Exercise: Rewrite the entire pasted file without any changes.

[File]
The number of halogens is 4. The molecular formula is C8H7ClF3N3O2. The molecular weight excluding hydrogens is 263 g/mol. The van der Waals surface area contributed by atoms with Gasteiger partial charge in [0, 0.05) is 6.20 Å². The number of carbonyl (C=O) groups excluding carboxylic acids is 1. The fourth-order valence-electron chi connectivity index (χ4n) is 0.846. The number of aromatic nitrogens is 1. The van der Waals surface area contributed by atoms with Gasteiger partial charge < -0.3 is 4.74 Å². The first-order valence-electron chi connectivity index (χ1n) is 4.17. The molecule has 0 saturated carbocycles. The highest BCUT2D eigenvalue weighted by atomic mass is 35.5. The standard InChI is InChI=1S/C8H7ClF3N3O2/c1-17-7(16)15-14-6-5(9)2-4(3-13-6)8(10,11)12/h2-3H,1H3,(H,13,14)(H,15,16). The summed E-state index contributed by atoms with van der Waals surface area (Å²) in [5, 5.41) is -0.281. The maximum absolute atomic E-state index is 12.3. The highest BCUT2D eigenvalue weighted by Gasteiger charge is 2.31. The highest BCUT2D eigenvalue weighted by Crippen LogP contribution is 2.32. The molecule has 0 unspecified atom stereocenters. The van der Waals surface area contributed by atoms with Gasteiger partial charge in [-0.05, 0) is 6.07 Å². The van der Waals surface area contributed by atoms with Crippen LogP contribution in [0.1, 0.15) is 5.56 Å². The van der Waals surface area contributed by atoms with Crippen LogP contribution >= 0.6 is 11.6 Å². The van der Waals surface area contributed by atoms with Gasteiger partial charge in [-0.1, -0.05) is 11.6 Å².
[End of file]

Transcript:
The number of halogens is 4. The molecular formula is C8H7ClF3N3O2. The molecular weight excluding hydrogens is 263 g/mol. The van der Waals surface area contributed by atoms with Gasteiger partial charge in [0, 0.05) is 6.20 Å². The number of carbonyl (C=O) groups excluding carboxylic acids is 1. The fourth-order valence-electron chi connectivity index (χ4n) is 0.846. The number of aromatic nitrogens is 1. The van der Waals surface area contributed by atoms with Gasteiger partial charge < -0.3 is 4.74 Å². The first-order valence-electron chi connectivity index (χ1n) is 4.17. The molecule has 0 saturated carbocycles. The highest BCUT2D eigenvalue weighted by atomic mass is 35.5. The standard InChI is InChI=1S/C8H7ClF3N3O2/c1-17-7(16)15-14-6-5(9)2-4(3-13-6)8(10,11)12/h2-3H,1H3,(H,13,14)(H,15,16). The summed E-state index contributed by atoms with van der Waals surface area (Å²) in [5, 5.41) is -0.281. The maximum absolute atomic E-state index is 12.3. The highest BCUT2D eigenvalue weighted by Gasteiger charge is 2.31. The highest BCUT2D eigenvalue weighted by Crippen LogP contribution is 2.32. The molecule has 0 unspecified atom stereocenters. The van der Waals surface area contributed by atoms with Gasteiger partial charge in [-0.05, 0) is 6.07 Å². The van der Waals surface area contributed by atoms with Crippen LogP contribution in [0.1, 0.15) is 5.56 Å². The van der Waals surface area contributed by atoms with Crippen LogP contribution >= 0.6 is 11.6 Å². The van der Waals surface area contributed by atoms with Gasteiger partial charge in [-0.1, -0.05) is 11.6 Å².